An air traffic control graduate from UAA can earn $40,000 their first year out of training and have job security for their entire professional career. And because of an ill-fated strike in the 80’s, these government jobs will be wide open in 2012.
Thirty years ago, air traffic controllers illegally protested low pay, bad equipment and poor working conditions. As a result, 11,000 men and women were fired. President Ronald Reagan deemed their pay-raise attempt a ‘peril to national safety’, and pulled them from the towers. This massive hole in traveling infrastructure left 7,000 flights cancelled without a contingency plan.
To keep the country running smoothly, supervisors and non-striking workers joined with military controllers to bridge the transportation gap. The FAA hired over 10,000 controllers in the three to four years following the strike, according to Sharon LaRue, an associate professor in UAA’s aviation department.
However, Federal Aviation Administration (FAA) law forces air traffic controllers to retire at 56. Because so many men and women were trained at the same time, they will be forced to retire in or around 2012, leaving an open job market available for skilled and trained workers.
“When controllers have 20 years of service, they’re eligible to retire. Every 20 years, we’ll see a cycling through because of that strike,” said Allen Hoffman, an associate professor in UAA’s aviation department.
This trend leaves the job market available for graduates. Because UAA is one of 31 accredited Collegiate Training Initiative (CTI) schools, students can get an air traffic controlling degree from the Community and Technical College as either an associates or bachelors degree.
“Training takes from one year to five years, depending on the type of facility,” LaRue said. “A low activity tour, like Merrill, will be done quite quickly, probably around a year, including time at Oklahoma City, where new employees have additional training from six to 12 weeks before reporting to a facility.”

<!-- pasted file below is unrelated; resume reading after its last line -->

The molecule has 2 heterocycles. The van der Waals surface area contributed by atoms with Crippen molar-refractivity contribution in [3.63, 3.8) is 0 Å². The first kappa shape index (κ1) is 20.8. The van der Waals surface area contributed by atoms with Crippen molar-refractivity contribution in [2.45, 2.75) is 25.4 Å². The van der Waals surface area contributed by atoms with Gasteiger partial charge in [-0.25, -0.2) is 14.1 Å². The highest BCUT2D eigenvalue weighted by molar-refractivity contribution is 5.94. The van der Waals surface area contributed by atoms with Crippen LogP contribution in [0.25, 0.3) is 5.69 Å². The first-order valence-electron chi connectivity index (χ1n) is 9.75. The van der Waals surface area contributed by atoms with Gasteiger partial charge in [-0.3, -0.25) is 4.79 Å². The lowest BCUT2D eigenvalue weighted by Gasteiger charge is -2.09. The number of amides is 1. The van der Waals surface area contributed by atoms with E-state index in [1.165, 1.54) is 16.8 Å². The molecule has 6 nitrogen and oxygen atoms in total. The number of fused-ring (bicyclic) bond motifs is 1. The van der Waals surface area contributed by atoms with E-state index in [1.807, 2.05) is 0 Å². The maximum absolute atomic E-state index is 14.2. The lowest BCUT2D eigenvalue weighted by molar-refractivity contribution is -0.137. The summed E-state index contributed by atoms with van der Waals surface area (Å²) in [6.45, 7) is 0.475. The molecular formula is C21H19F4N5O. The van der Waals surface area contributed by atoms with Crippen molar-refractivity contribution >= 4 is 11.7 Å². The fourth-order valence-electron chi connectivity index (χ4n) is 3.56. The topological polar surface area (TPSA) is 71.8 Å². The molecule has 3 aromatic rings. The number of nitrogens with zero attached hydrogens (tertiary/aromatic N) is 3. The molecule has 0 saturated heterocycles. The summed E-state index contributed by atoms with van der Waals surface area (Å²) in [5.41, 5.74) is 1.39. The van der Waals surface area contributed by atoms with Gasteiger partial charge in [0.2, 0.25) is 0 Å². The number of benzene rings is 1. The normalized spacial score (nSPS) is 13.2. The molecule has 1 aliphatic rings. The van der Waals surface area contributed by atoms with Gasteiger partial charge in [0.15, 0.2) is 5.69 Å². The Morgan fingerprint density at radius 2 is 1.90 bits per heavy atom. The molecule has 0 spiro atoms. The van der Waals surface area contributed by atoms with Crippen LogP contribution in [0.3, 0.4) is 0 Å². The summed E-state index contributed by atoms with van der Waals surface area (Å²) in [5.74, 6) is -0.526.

In layman terms, a UAA student can be trained and employed as an air traffic controller in a year, after getting a two or four year degree.
However, there is a waiting period before being hired. Jasen Perkins, a student in the aviation program at UAA, was told that the job market in air traffic controlling is actually very limited at the moment.
“I, as well as my graduating class, was told that we would have a one to two year wait depending on job availability. I keep hearing from my peers as well as professors at the Aviation Complex that 2012 is going to be the year when most hiring is done,” Perkins said.
Hoffman and LaRue noted that hiring and pay depend on the location in which the controller wants to work. They are more likely to be hired in the lower 48 than in Alaska. In addition, controllers at higher frequency airports have higher salaries.
“Places like Chicago O’Hare, Denver, Washington DC are paid at a higher rate based on a strange and complex formula based on how busy that facility is,” Hoffman said.
Regardless of the money and job security, not everyone is cut out to be an air traffic controller. Hoffman noted that most people will find it difficult, but some people completely feel at home directing flight traffic. LaRue described successful air traffic controller attributes as a good memory, the ability to prioritize and a sense of scale.
“You do have to have faith in your own judgment and try to avoid second-guessing yourself,” LaRue said. Perkins considered his background in flying another positive attribute.
“It gives you another perspective from the pilot’s standpoint as well as a little more knowledge than a student with little to none, entering the program at the same time as you,” Perkins said.
Todda Yonge, a current air traffic controller in Anchorage, described his job as unique. He chose to enter the field when he was working towards a commercial pilot’s license and realized that the job market for pilots was fragile.
“(Air traffic controlling) was the next best thing in my book,” Yonge said.
When asked how he feels about the massive hiring in the future, he was optimistic.
“The influx of new people is a good thing. You end up with more balanced crews with more overlap to be able to handle any traffic situations,” Yonge said.
Yonge also noted that he plans on working as a controller for 25 years. In a field where a mistake such as falling asleep on the job or watching a movie is terms for suspension, firing is fairly rare.
“It costs (the FAA) about a quarter million dollars to train an air traffic controller. You’ll learn and be trained through government money. It is unlikely, unless you do something bad, that you’ll be fired,” Hoffman said.